"This, finances, and the fact that I'm a very low risk for salvageable death right now are the reasons I'm not signed up (I may also have a lower p for it working than others)."

Me too. Mostly this though, and the low risk part. If I'm honest with myself, I can afford it, although I can certainly think of other things I'd spend that money on.

Comment author: JasonSeba 14 September 2011 02:28:07PM 1 point [-]

I am in the process of signing up (lots of paperwork!), and those family and friends who are aware of it have been perfectly fine with it so far. It helps that I have a very accepting family and one particularly close friend who is also signing up.

Keep in mind that familial support is absolutely critical. You don't necessarily need to inform your friends of your decision, but your family members (especially your spouse, if any) must be completely informed and respectful of your intentions because they have final legal say over the disposition of your remains in most legal jurisdictions.

With your family, it might help to bring up more mundane end-of-life issues first, eg. making sure that your parents have wills, do-not-resuscitate orders, organ donor cards, etc. People in general don't like thinking about this stuff, and its not any easier when you throw talk of liquid nitrogen into the mix. Having an existing ongoing adult conversation about general end-of-life issues first might make it easier for you to eventually "come out" as a cryonicist.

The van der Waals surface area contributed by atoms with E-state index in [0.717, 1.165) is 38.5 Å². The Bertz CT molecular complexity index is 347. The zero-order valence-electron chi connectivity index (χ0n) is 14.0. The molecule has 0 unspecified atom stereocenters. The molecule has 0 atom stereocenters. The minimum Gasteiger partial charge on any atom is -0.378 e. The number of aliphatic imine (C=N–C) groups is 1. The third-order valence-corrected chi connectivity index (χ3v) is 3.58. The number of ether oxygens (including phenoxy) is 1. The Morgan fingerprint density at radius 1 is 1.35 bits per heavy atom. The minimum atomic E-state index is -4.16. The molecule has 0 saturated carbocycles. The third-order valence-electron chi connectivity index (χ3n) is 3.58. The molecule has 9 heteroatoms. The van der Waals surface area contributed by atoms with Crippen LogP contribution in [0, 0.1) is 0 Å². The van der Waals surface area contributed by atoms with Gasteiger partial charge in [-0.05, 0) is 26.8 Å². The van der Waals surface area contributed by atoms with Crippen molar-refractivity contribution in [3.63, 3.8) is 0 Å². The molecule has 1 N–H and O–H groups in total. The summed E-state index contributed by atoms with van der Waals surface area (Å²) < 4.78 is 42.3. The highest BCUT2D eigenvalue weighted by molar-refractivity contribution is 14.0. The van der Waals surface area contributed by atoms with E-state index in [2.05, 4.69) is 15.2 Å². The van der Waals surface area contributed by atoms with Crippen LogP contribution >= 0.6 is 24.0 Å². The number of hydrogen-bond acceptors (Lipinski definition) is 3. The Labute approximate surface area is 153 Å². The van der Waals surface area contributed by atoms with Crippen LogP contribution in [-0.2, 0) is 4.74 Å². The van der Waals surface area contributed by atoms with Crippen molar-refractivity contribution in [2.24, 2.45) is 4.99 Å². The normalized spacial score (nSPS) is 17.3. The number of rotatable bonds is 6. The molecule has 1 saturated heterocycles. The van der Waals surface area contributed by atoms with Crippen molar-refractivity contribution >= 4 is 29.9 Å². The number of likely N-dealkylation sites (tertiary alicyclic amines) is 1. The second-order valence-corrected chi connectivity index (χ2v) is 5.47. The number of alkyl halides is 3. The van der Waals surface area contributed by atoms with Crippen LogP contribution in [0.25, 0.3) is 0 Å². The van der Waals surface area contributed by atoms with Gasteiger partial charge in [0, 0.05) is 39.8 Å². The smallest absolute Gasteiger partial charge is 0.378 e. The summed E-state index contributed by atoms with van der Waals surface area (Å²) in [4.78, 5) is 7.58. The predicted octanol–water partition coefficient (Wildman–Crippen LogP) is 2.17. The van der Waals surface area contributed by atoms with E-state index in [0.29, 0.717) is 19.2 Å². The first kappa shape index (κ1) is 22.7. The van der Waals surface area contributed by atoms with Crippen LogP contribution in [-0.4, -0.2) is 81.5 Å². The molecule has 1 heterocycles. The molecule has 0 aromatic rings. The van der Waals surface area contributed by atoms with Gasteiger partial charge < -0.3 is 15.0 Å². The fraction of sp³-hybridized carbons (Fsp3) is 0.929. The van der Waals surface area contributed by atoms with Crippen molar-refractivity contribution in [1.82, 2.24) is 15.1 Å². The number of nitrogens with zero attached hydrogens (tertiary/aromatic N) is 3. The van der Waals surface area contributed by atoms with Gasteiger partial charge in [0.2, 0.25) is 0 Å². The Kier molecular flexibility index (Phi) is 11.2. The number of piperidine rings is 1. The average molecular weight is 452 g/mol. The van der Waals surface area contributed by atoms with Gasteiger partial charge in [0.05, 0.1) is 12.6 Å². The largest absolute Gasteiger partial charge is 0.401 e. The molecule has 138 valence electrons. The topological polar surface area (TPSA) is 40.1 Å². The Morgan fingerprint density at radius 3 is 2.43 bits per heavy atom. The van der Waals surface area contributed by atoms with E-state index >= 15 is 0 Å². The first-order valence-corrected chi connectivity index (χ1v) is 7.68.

By the way, if you are interested in talking to other people about their experiences in person, the Annual General Meeting of the Cryonics Institute is this Sunday (9/18/2011) in Clinton Township, Michigan. It is open to the public, and I will be there. http://cryonics.org/CI_AGM_2011.html